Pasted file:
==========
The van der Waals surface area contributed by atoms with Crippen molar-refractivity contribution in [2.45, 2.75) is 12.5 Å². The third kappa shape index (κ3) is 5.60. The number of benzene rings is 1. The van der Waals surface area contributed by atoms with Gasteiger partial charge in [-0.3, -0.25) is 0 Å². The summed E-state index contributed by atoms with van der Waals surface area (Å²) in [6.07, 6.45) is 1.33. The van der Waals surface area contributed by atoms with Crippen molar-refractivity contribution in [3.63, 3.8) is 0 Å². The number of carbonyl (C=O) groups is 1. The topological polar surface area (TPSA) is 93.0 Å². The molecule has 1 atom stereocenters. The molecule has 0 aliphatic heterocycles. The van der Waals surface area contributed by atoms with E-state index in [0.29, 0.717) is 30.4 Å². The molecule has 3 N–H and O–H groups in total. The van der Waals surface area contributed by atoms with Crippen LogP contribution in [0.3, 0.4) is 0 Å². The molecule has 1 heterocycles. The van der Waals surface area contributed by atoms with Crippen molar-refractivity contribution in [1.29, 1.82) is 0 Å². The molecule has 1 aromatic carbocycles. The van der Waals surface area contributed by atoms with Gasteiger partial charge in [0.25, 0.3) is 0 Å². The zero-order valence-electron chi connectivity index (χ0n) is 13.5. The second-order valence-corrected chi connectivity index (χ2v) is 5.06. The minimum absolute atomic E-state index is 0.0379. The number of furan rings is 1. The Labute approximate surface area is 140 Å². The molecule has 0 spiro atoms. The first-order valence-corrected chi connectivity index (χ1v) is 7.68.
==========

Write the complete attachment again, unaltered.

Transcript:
The van der Waals surface area contributed by atoms with Crippen molar-refractivity contribution in [2.45, 2.75) is 12.5 Å². The third kappa shape index (κ3) is 5.60. The number of benzene rings is 1. The van der Waals surface area contributed by atoms with Gasteiger partial charge in [-0.3, -0.25) is 0 Å². The summed E-state index contributed by atoms with van der Waals surface area (Å²) in [6.07, 6.45) is 1.33. The van der Waals surface area contributed by atoms with Crippen molar-refractivity contribution in [3.63, 3.8) is 0 Å². The number of carbonyl (C=O) groups is 1. The topological polar surface area (TPSA) is 93.0 Å². The molecule has 1 atom stereocenters. The molecule has 0 aliphatic heterocycles. The van der Waals surface area contributed by atoms with E-state index in [0.29, 0.717) is 30.4 Å². The molecule has 3 N–H and O–H groups in total. The van der Waals surface area contributed by atoms with Crippen LogP contribution in [0.3, 0.4) is 0 Å². The molecule has 1 heterocycles. The van der Waals surface area contributed by atoms with Crippen molar-refractivity contribution in [1.29, 1.82) is 0 Å². The molecule has 1 aromatic carbocycles. The van der Waals surface area contributed by atoms with Gasteiger partial charge in [0.25, 0.3) is 0 Å². The zero-order valence-electron chi connectivity index (χ0n) is 13.5. The second-order valence-corrected chi connectivity index (χ2v) is 5.06. The minimum absolute atomic E-state index is 0.0379. The number of furan rings is 1. The Labute approximate surface area is 140 Å². The molecule has 0 spiro atoms. The first-order valence-corrected chi connectivity index (χ1v) is 7.68.